‘Twin Peaks’ at 25: Celebrating the Great Limited Series (That Wasn’t)

Twin Peaks anniversary
Image courtesy of ABC

Can it really be 25 years since “Twin Peaks” premiered? Seriously, how long were we all stopped at that eerie traffic signal?

Still, the fact the show still resonates – and even inspired Showtime to brave the wacky world of David Lynch in pursuit of a possible revival – stems from the fact that this quarter-century-old artifact was really well ahead of its time, more suited to the subscription- and binge-oriented world of today than a broadcast network back when AMC was still exclusively airing old movies.

To borrow a bit of modern TV parlance, “Twin Peaks” was the perfect limited series. It just didn’t know it yet.

Indeed, the first eight-episode season of “Twin Peaks” caused the sort of hysteria that caught ABC unawares. Still, with all the heat surrounding its “Who killed Laura Palmer?” mystery, the show would have been better served by being a self-contained story, as opposed to giving birth to a second season that the network relegated to Saturday nights in the pre-DVR age, where it died a slow and increasingly befuddled death.

With the benefit of hindsight, then-ABC Entertainment chief Robert Iger (now CEO of the entire Walt Disney Co.) conceded as much, saying in an early-1990s interview that “Peaks” probably was more suited to a one-shot enterprise. In its wake the network did try out a few similar projects, such as “Wild Palms,” a surreal 1993 miniseries written by Bruce Wagner and produced by Oliver Stone.

Still, it was hard to replicate the buzz that “Twin Peaks” organically generated, anticipating a subsequent wave of dramas initiated by the death/disappearance of a teenage girl (“The Killing”) or young boy (“Broadchurch,” “The Missing,” “Secrets and Lies”).

One major problem was that the broadcast networks were still rooted in the notion of churning out series that could run years on end. Tellingly, “Peaks” premiered five months before “Law & Order,” the Energizer Bunny of police procedurals.

Today, of course, networks have embraced the wisdom of limited-run shows such as “True Detective” and “Fargo,” which can be extended only by rolling the dice on new casts and concepts. The advent of Netflix and other alternative means of distribution has also enhanced the value of such programs, which lend themselves to being consumed in greedy gulps, while emboldening broadcasters to weigh in. (Fox’s “Wayward Pines,” premiering in May, will certainly draw comparisons to “Twin Peaks,” among others.)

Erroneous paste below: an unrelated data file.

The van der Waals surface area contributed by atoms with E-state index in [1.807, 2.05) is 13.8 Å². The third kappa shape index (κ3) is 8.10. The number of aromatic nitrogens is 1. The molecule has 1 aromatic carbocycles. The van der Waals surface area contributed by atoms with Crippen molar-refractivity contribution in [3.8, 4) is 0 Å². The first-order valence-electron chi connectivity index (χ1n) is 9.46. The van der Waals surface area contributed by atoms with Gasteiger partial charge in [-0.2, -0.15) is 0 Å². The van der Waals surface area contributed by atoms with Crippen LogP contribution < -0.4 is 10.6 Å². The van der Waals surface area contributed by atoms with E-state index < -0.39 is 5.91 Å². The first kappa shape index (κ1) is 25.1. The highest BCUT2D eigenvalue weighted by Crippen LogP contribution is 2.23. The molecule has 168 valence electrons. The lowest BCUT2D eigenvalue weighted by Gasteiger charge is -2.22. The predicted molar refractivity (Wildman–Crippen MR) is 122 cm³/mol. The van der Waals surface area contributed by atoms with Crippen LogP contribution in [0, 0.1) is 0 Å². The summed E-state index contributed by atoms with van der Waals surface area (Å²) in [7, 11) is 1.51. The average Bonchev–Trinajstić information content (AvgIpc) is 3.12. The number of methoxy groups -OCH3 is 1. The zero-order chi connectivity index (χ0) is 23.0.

Although “Twin Peaks” derived much of its kick from the quirkiness of the town, the series milked the Laura Palmer murder beyond its expiration date, without delivering a fully satisfying resolution (as unsettling as it was) when the time finally came part-way through season two. By the time Lynch delivered the movie prequel “Twin Peaks: Fire Walk With Me,” the embers had cooled considerably.

Granted, “Twin Peaks” was hardly the first series to discover that a great opening act isn’t necessarily built for an open-ended run. But at the time programmers were more likely to write that off as a failure, instead of recognizing the triumph that the first season represented.

Seen that way, the greater viability of something like “Twin Peaks” offers a pretty good road map in charting how TV made it from some of the memorable but short-lived casualties of the ’90s to what can be called its current golden age. And if this slightly arbitrary anniversary isn’t cause for a full-scale celebration, it’s at least worth toasting with a damn fine cup of coffee.

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  1. Jacques Strappe says:

    The original Twin Peaks was weird and fun and unlike anything ever seen on television at the time. The look, the feel, the odd characters, the wonderful and dreamlike music, the dreary but lush Pacific Northwest setting, the Laura Palmer murder mystery–it all worked for one season until it started to feel silly. As much as I loved Twin Peaks and still admire the works of David Lynch, the television series wanned near the end of its run. A revival, reboot or whatever, probably was a bad idea to begin with.

  2. Joel Bocko says:

    (& Just to address the relevance to today…the Showtime execs signed up hoping for a reprise of season 1. I suspect Lynch – whose last film was Inland Empire, after all – would rather offer an expansion of early season 2, the finale, and the film. When all’s said and done that’s his Twin Peaks, much more than the first 8 episodes.)

  3. Joel Bocko says:

    Many solid points, but here’s the thing (and this is relevant to what happened this weekend)… Season 1 of Twin Peaks is far more consistent than season 2. It is wonderfully constructed (Mark Frost’s contribution as much/more than Lynch), packed tightly with plot, mood, character, and texture in its 7-episode run, and yes, feels more like a magical miniseries than a long-winded neverending soap.